It is everywhere. So, it should not be surprising that it is prevalent in Organizations as well. Through my Career, I have had the opportunity to experience quite a few instances, which prompts me to make it one instalment of my “Tiger By The Tail” series.
Note: As I have mentioned elsewhere, please note that I do not have a Phd in Human Psychology nor have I “studied” Human Behaviour for years. All I have done is to keep my eyes open and my thoughts are based on what I have experienced.
One of the most important lessons during my time in the Silicon Valley is that of Professionalism. Proving, before demanding. Giving one’s very best under less than ideal conditions. Getting inspired and inspring others. Project/Product-first mentality. Not poisoning Team Dynamics. Not using Team Meetings for venting. I can go on and on, but I hope you get the gist. I notice and hear that the Work Environment and Culture has been improving quite a bit all over the World. That is a good thing!
In any Society, Organization or similar Entity, where a group of people coexist and interact closely, Politics is inevitable. Wishing for an Organization or Company without Politics is a wasteful exercise and I personally do not think all kinds of Politics are bad. (E.g. Politics which works to the detriment of the Product/Project would be a bad one. Politics to get a plan/idea (you sincerely believe in) approved is a good one). What I think is bad is “Eat or be eaten” mentality. In other words, pulling down others, who are well on their way to success or recognition, because of a myriad reasons/feelings/needs, which ultimately brings down the Project, Product or worse, the Organization itself. Politics causes a lot of Conflicts in Organizations.
I have come across the following gem several times. PersonA to PersonB, “I hate you. I cant stand you. But, its nothing personal!”. What??? Of course, it is personal. Looks like PersonA need to go back to School and brush up on the language basics a little bit. Or maybe PersonB can give PersonA a Websters Dictionary as the Christmas gift next time. The moment you allow your judgement about an Idea or a Plan or a Message, to be clouded by your feelings about the Messenger, it gets personal. Such a scenario is not good for the Engineer or for the Project/Product. Let me illustrate it with an example. Assume there is a PersonA who teases me and makes fun of me almost every single time we are in a group. Over a period of time, being a human, I could develop a dislike for PersonA. Later on, PersonA comes up with what is (objectively) a brilliant plan or idea. The odds are, I will lean towards hating the idea/plan, because I hate the Messenger.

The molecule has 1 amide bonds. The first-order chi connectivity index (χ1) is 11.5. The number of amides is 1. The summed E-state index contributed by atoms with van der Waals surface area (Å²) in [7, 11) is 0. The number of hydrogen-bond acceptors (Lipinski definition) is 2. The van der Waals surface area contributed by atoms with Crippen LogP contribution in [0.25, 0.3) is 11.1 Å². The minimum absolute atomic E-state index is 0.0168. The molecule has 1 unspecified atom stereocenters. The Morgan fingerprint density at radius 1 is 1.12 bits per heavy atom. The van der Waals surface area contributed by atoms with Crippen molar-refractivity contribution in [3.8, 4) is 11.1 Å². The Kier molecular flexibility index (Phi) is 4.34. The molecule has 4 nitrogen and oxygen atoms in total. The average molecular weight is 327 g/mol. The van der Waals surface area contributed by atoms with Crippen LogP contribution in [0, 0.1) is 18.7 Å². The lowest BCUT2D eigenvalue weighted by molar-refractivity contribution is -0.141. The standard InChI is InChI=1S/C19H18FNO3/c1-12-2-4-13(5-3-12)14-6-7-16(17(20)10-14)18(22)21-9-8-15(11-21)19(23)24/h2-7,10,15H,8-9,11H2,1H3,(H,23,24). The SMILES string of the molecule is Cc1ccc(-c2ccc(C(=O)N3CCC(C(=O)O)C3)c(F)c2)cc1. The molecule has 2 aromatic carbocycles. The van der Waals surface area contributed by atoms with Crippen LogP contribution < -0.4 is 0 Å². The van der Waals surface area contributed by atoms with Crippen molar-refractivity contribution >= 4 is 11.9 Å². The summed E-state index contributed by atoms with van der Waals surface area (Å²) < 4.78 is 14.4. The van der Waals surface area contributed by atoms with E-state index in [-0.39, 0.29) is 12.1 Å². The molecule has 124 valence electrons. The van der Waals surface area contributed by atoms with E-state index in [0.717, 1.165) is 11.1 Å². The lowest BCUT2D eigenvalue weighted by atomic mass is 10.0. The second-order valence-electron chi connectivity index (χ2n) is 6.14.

Disagreement or Conflict does a lot of good as well (I mean it is not all bad!). It keeps the team on their toes. It helps with gut-checking the ideas/plans and making sure it is cross-checked from all angles. The catch is that, the Team Leader and the Team should keep the Conflict away from getting personal and toxic.
– If you have high-energy Type-A personalities in your Team, it might be worthwhile to have a “ground rules” casual discussion with everyone before the Project/Product enters the crazy and hectic final phases.
– Detect the following traits as early as possible and try and nip it in the bud, using a frank one-on-one discussion. E.g. (a) Loud-mouth who babbles on and on and does not let anyone else speak (b) Toxic behaviour like public shouting match (which the entire Organization can enjoy 🙂 ) (c) Habitual schedule-slippage (There could be other issues with the person concerned) (d) Kings of dissent (and pessimism), who offer no solutions.
– Sometimes you have to deal with brilliant Engineers, who just happen to have a short fuse. Handle with care! After a few instances, you will get an idea on how to proceed with that particular individual. Most probably, you will have to develop a targetted strategy for dealing with that person (and if required, propogate within the team).
– Encourage everyone to think long term. It is surprising how many times people forget this basic rule.
– How about us losing cool? How much ever you try, there will be occasions where you end up losing your cool. I have had occasions where I have lost my cool. A person who claims he/she has never lost cool, is, well, a L-I-A-R. It is quite natural in high-pressure, high-demand and high-stakes Industry like High-Tech. The correct way to handle it, in my humble opinion, is to apologize in person and smoothening things out. Yes, it takes significant mental effort and ego-shattering embarassment to do that. But I think it is well worth it.
– Team-mates doing a verbal (or physical?) WWF (or WWE, as it is called nowadays)? If it keeps on beyond a particular benchmark, you have to dive in and help restore equilibrium. One need not be the Team Leader to do this. Anyone can (and should, in my opinion) do this. What is the correct “benchmark” for one to step in? One rule of thumb to use is “when the discussion is appearing to enter the grey area, the area between “white” (all rosy) and “black” (blood-bath). Are you feeling a bit uncomfortable and are not sure if the discussion is going in the right direction? Ring! Ring! “Benchmark” has reached!